The detail of Trace Outgoing Format Mappings.


The Main Node


Tracing General Data node provides basic information about the trace (engine run).

In addition to providing essential details such as Mapping Type ID and Format Mapping Name, users can also access the “Statistics” section to evaluate the efficiency of file generation using “Map Format Data” engine.

Below the statistics, you can find a table called “Skipped Data”, which shows the skipped keys of input data. In Map Format Data, users can define key fields for specific levels, enabling the generation of iterations over these levels. The number of unique keys corresponds to the number of repetitions of the level in the output file.

Based on customer feedback, we have observed instances where certain iterations are missing in the output file. In the majority of cases, this issue stems from incorrectly defined key fields, often associated with length and offset configurations. When the “Map Format Data” engine iterates more than once over the same key, the extra occurrence is skipped. This event is reflected in the “Trace Outgoing Format” by the red highlight of the “Trace General Data” node and it is presented in the respective “Skipped Data” table as on the screenshot below.


Skipped Data Table displays three repetitions of the same key.

Analyzing Conditions

The engine processes the conditions in a recursive manner, and the application provides visibility into this process through a condition evaluation tree. Each line in the tree begins with a green or red icon, signifying the result of the partial expression. Logical operators such as AND or OR evaluate two expressions beneath them in the hierarchy.

Continuing along each line, the data sources being compared are displayed, for example, “Constant = Structure Field.” Finally, the line concludes with the actual values of the data sources being compared, such as “1 = 2.” This detailed breakdown allows you to analyze the condition evaluation in a clear and informative manner.

Let’s use SAP delivered template DE_CGI_XML_CT as an example. On the node Othr (N_8655981910) there is a following condition defined (please note: Type 2 is a Structure Field, Operator (<>) means Not equal to and Type 1 is a Constant):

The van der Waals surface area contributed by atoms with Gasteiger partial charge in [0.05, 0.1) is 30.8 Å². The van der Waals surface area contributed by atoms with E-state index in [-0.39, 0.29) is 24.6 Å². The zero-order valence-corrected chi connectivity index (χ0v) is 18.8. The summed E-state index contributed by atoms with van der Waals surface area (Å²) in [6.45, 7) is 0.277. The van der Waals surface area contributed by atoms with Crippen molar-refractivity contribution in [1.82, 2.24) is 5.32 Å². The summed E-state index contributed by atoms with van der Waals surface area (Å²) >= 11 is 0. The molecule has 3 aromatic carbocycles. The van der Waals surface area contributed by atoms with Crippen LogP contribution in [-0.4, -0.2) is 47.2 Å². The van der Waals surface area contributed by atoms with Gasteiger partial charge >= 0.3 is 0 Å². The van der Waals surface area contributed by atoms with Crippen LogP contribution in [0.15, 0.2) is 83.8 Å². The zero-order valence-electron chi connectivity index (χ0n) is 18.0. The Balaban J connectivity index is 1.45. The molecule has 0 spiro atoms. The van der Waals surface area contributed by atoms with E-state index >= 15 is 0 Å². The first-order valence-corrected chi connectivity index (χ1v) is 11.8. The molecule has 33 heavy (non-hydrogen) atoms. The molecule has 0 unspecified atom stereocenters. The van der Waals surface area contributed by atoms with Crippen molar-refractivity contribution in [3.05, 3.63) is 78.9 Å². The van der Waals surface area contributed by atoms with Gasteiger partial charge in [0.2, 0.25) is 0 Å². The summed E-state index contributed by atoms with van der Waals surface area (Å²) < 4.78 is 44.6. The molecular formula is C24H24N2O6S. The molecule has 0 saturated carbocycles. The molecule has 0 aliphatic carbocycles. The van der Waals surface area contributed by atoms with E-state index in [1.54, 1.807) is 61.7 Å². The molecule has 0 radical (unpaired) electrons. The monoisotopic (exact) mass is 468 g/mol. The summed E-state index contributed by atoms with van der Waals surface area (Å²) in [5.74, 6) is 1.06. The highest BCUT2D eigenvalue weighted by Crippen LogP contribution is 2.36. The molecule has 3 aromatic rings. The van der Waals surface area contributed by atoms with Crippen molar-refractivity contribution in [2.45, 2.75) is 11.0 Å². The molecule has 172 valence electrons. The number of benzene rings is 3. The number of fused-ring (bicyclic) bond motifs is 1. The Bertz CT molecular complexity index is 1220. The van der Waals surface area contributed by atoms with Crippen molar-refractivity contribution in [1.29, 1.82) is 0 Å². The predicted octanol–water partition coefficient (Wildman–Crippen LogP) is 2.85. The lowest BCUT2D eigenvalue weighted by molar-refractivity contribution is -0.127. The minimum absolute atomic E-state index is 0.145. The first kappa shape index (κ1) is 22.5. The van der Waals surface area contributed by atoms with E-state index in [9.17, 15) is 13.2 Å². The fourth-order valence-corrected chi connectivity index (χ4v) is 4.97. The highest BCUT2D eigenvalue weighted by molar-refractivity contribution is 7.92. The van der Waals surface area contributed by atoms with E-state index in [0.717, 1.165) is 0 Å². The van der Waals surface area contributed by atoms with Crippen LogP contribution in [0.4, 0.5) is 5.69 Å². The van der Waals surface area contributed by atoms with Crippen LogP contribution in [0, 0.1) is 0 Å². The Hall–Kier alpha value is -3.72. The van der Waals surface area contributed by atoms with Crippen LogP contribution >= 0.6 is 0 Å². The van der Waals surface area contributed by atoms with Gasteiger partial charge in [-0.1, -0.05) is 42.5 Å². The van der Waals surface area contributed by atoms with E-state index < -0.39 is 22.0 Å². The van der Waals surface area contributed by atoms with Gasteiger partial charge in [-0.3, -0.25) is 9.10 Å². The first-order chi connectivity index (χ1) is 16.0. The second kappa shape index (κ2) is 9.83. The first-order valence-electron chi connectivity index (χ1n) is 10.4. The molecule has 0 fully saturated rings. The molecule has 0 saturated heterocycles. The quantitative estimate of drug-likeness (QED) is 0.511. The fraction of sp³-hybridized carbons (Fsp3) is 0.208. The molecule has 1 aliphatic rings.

Condition on Othr node (N_8655981910) in the format mapping DE_CGI_XML_CT

Let’s assume that in our payment run we won’t provide Additional Company code parameter – CGIIR (FPAYHX-REF12+030(10)), but we will provide “Customer ID at House Bank” (FPAYHX-DTKID). In such case the condition will be evaluated as “true”. You can see the breakdown in the picture bellow.

Example of condition evaluation that was successful.

Another case might be that we will provide “SWIFT” constant in Additional Company code parameter – CGIIR (FPAYHX-REF12+030(10)). As you can see in the picture below, the first part of the condition fails, because it accepts everything, but SWIFT, hence the whole condition is evaluated as “false”.


Example of condition evaluation that failed.

Analyzing Mapping

The mapping section is visible on all nodes that perform mapping – Element, Technical Node, XML Attribute, and Atom. It provides you with an insight on how the value was processed internally. It all starts with the value of the source field (Input Value). Then, as you can see from the screenshot below, Trace Outgoing Format Mappings app provides you with all important values from the value conversion perspective – length, target offset, and conversion function. Also, it can show you the internal type in which the value was processed (Output Value).

The last field in this section is “Output Value”, which is the input value after applying all conversions (length, target offset, conversion function).


Mapping Information: Conversion of the input value according to the conversion function

Analyzing Aggregations

From the standpoint of the Map Format Data engine, aggregations are calculated on the node where the value is being mapped from the input data (source node for aggregation). The value is then referred on the node where the user selected the aggregation to be outputted (target node for aggregation). In the “Trace Outgoing Format Mappings” you can see how the aggregation was calculated on every so-called source node for aggregation.


Example of aggregations in Trace Outgoing Format Mappings


Configuration of a format mapping in Map Format Data can be tricky but the “Trace Outgoing Format Mappings” app is here to help you with the analysis of the format mapping behavior. As we have learned above, the application can be used for the analysis of conditions, aggregations, mapping procedures, and the overall process of file generation (loops, missing data, etc.).

If you have any questions about this new tool, you can use the Q&A area. You are welcome to provide feedback in the comment section below.